According to the present invention, this object is achieved in that at each of the ends of the paper machine clothing, the longitudinal threads of a longitudinal thread pair form a loop with the adjacent longitudinal threads of the adjacent longitudinal thread pair. The basic idea of the invention is thus to weave back the longitudinal thread structure of the loops in such a way that the longitudinal threads which belong together as the result of a loop run adjacently but belong to two different adjacent longitudinal thread pairs. In this type of longitudinal thread system, each of the two longitudinal threads in a given longitudinal thread pair has a same repeated weaving pattern that is in phase. This type of longitudinal thread guidance guarantees a uniform weave pattern on the paper side over the entire length of the paper machine clothing, at the same time forming loops for an inserted wire seam. The properties of the paper machine clothing are therefore influenced over the entire length by the paired guidance of the longitudinal threads.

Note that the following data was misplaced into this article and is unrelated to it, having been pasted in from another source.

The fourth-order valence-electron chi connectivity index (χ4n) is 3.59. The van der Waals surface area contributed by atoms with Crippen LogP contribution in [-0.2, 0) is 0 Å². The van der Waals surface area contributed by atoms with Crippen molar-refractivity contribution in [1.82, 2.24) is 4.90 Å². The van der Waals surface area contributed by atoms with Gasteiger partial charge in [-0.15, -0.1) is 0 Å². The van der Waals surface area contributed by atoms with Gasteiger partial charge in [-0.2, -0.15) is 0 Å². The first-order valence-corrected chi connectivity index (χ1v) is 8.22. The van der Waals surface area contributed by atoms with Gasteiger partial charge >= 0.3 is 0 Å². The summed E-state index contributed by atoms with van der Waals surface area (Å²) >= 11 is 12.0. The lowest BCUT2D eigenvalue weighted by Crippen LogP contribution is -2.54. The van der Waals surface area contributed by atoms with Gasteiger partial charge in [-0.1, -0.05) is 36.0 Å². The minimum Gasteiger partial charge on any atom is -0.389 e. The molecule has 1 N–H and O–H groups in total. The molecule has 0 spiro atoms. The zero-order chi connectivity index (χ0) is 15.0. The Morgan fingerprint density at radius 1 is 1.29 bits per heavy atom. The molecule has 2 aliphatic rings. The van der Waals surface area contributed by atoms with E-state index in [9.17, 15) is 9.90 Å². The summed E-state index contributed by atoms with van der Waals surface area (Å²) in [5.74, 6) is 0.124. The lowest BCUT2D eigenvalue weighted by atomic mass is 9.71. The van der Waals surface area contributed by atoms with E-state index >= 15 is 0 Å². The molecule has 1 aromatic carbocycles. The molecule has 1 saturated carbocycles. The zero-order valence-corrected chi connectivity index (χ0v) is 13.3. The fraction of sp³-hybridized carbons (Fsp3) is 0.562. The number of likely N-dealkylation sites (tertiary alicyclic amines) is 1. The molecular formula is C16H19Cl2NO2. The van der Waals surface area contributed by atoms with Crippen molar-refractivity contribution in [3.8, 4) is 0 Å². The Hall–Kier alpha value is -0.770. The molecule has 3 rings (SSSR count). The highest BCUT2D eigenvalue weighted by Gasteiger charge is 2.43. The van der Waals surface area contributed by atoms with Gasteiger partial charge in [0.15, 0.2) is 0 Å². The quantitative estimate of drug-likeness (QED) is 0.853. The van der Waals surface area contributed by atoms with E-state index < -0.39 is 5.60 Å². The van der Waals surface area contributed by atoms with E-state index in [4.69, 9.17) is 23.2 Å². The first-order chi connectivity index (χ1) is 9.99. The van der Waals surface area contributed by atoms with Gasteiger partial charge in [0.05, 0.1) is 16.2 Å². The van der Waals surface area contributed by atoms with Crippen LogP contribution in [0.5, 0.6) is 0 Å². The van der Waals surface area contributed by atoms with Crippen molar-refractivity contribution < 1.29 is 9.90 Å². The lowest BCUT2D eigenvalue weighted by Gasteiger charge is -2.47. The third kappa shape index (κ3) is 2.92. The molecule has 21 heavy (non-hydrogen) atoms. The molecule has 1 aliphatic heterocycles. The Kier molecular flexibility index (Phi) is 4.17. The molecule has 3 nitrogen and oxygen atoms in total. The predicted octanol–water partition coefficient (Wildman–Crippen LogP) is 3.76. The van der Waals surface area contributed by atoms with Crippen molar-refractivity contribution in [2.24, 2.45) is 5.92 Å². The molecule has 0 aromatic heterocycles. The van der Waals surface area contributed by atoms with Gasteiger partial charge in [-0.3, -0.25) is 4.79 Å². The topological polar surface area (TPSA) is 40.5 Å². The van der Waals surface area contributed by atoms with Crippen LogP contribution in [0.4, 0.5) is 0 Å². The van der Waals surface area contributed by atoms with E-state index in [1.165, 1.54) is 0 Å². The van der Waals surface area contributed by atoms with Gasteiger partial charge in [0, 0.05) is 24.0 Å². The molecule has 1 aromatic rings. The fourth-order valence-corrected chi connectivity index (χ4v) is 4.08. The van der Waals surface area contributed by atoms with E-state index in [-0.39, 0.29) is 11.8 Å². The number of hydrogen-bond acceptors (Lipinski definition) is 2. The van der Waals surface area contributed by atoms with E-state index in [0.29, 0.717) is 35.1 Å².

In an embodiment of the invention, it is provided that alternately one loop is laid closely around the last transverse thread, and one loop is of pulled-out configuration to form a loop eye. Instead of this, all the loops can also be of pulled-out configuration in order to form a loop eye.
In a further embodiment of the invention, it is provided that adjacent longitudinal thread pairs engage the transverse threads in opposite directions. If some or all of the transverse threads are configured as flat transverse threads, the longitudinal thread pairs should each engage only one of the flat transverse threads.
According to a further feature of the invention, it is provided that in each case at least two transverse threads configured as round transverse threads lie in contact on the machine side of at least some of the transverse threads configured as flat transverse threads, and in each case one flat transverse thread and its round transverse threads lying in contact with it are together engaged by at least some of the longitudinal threads. This configuration is characterized by particular dimensional stability.